What nonprofit employees need to know about loan forgiveness.

What nonprofit employees need to know about student loan forgiveness. (With image of a small house made out of $100 bills)

There are important changes to the Public Service Loan Forgiveness Program (PSLF) that may allow many more borrowers to receive forgiveness than in previous years. We recommend reviewing the temporary waiver to see if you are eligible for forgiveness or if you may become eligible by consolidating your loans.

PSLF has left many frustrated as the program has had an incredibly high rejection rate because borrowers misunderstand the unclear bureaucratic requirements. This led the Department of Education (ED) to issue the new waiver, announced in October 2021. The waiver is only available temporarily, however, and may require you to act prior to its conclusion on October 31, 2022.

Below is a summary of the program requirements and how the new waiver works.

A Review of Who May Qualify for Loan Forgiveness

The program is designed to allow for borrowers who work for the government or nonprofits to have their loan burdens reduced after 10 years of payments. To receive forgiveness of your student loans under PSLF, there were 4 key requirements:

  1. The right type of loan – The loans needed to be Federal Direct Loans. Other types of loans like Perkins loans or Federal Family Education Loans (FFEL) were not and are not eligible. But consolidation of these loans is an option. Parent Plus loans taken out to help children pay for college are also not eligible.
  2. The right type of repayment plan – You need to be in a monthly repayment plan.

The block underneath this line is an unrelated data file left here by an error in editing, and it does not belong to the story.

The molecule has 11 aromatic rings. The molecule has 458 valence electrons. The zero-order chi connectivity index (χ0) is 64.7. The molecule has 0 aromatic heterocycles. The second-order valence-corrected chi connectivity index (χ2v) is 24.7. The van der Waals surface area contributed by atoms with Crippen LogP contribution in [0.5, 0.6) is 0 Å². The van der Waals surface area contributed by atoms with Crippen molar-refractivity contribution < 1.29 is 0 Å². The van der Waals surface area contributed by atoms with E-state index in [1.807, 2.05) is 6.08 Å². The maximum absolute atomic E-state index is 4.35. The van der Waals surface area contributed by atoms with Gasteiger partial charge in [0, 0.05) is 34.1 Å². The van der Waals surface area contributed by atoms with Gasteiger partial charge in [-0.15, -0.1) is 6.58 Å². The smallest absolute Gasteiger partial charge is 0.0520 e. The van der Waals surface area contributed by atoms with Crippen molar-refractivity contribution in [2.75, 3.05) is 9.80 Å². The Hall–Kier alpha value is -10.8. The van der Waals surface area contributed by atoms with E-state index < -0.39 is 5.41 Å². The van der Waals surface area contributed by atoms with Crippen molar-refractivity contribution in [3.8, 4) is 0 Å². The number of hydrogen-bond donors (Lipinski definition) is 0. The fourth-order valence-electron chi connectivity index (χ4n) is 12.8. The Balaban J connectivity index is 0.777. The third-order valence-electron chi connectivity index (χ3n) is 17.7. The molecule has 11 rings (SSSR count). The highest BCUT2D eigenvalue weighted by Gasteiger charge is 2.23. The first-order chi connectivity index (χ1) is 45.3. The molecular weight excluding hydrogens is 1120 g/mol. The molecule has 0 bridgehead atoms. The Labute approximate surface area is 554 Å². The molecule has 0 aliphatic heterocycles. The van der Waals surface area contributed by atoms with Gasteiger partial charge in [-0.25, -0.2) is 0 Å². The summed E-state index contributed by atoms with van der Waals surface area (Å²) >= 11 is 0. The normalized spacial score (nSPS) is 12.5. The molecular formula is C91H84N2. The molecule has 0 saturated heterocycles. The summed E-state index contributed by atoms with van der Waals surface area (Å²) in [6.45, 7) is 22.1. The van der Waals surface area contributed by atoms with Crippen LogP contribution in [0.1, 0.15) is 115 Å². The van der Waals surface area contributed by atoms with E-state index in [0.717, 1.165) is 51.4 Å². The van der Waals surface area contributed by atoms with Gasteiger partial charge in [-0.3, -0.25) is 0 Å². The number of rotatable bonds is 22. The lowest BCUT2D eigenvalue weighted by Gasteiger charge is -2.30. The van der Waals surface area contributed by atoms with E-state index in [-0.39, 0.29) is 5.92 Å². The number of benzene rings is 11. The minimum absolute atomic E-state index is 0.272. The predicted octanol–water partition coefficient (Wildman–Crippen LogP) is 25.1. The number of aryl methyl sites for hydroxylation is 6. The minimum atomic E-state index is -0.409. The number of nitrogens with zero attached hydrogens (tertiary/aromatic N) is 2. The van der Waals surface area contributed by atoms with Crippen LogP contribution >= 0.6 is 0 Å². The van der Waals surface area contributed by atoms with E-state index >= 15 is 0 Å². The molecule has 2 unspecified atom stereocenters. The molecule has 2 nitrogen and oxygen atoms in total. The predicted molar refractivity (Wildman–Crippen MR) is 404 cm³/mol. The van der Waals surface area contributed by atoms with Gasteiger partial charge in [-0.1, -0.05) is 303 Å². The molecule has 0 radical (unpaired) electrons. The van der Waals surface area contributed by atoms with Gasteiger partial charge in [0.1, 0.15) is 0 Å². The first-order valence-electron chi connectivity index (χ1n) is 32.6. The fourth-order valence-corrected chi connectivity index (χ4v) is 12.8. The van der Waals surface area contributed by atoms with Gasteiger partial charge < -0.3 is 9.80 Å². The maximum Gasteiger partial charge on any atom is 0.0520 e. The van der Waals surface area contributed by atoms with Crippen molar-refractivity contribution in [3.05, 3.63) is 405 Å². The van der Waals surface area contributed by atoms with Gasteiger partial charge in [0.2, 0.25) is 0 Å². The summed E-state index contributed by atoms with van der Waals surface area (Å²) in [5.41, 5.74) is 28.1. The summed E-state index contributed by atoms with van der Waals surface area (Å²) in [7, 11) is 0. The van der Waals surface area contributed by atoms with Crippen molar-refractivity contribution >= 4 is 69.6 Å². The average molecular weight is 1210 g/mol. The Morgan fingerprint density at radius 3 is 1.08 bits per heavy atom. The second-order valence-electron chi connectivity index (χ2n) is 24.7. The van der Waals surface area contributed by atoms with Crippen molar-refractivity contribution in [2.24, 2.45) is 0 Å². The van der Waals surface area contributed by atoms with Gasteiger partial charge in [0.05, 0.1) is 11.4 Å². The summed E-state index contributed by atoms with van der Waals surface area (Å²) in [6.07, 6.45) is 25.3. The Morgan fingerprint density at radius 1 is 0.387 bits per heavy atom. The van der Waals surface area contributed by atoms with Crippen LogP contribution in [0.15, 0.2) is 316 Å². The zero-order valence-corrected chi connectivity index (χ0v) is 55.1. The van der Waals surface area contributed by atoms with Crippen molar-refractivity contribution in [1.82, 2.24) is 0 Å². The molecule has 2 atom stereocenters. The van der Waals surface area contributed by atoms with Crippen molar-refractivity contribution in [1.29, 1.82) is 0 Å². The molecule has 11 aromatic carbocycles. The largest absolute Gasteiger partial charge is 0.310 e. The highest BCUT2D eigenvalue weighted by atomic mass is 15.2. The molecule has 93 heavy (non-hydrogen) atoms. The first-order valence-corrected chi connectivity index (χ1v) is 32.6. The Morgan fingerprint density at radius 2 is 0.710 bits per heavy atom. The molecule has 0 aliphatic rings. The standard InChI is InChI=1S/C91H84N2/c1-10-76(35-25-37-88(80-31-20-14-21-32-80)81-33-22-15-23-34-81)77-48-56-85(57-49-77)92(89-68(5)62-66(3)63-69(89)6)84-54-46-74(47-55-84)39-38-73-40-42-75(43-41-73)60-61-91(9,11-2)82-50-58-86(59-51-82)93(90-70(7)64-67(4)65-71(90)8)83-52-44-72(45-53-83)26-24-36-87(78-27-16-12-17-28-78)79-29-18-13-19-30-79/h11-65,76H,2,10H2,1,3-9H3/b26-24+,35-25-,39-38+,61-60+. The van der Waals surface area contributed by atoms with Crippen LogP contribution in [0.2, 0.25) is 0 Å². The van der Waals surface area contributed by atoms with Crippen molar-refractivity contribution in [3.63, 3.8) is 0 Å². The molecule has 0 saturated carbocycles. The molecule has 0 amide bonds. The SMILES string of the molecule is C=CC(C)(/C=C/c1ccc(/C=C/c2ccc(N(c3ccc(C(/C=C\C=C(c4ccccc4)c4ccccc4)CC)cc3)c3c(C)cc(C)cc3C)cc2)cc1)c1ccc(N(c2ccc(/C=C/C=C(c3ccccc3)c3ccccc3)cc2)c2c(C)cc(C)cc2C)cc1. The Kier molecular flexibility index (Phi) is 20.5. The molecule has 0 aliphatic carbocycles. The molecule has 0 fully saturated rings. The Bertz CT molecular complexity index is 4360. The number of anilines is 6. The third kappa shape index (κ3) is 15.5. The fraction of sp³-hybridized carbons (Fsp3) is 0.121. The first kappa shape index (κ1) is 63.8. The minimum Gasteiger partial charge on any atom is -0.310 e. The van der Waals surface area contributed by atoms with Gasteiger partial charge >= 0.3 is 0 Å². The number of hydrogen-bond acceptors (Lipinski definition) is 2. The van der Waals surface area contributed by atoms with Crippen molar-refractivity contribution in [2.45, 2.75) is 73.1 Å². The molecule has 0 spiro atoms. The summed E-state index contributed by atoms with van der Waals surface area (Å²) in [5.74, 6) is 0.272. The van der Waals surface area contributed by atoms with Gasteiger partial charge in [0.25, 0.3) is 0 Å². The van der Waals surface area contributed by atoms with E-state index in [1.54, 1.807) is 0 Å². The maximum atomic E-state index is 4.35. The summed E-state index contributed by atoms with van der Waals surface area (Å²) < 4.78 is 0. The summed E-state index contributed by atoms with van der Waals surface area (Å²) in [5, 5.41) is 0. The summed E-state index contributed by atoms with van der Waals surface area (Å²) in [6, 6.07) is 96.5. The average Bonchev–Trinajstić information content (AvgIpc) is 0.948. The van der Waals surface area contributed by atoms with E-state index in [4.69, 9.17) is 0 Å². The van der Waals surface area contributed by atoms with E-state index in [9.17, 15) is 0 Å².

3. The right type of employment – Individuals need to be employed full time by an eligible 501(c)(3) employer or public employer. Unions and political organizations are not eligible employers. The ED does maintain a list of eligible employers, but it is not exhaustive. If you refer to that list and do not see your employer listed, you may still be eligible.
  4. The right number of payments – Borrowers need to make 120 qualifying payments (not necessarily consecutively) or 10 years of payments.


The COVID-19 Pandemic had some major impacts on PSLF and on borrower’s payments on their loans. Many had their payments paused since March 2020-February 2022. If you received this pause, each month that was paused will still count towards the total 120 payments required for PSLF, even if no actual payment was made.

However, the other requirements were and are still in place.

The Temporary Waiver

Because the program has been complicated and difficult to navigate, in October 2021 the ED announced temporary changes to PSLF, temporarily waived some of the requirements listed above and provided a pathway for people to get back on track in the program. This short-term change ends October 31, 2022. Borrowers should act now to ensure you are and will remain eligible for the program. We recommend that you review a brief rundown of the specific changes from the Student Borrower Protection Center:

Steps You May Need to Take:

  1. Fill out a waiver before October 31, 2022. Don’t wait until the last minute and make sure you have completed the necessary steps.
  2. If you have FFEL or a Perkins loan, it must be consolidated into a Federal Direct Loan.
  3. You will need to certify with the Department of Education any period of working for a qualifying employer since October 1, 2007.


Webinar – Accessing Student Loan Forgiveness – National Council for Nonprofits

Accessing Public Student Loan Forgiveness – Student Borrower Protection Center

Federal Student Aid (FSA) Login Page – U.S. Department of Education

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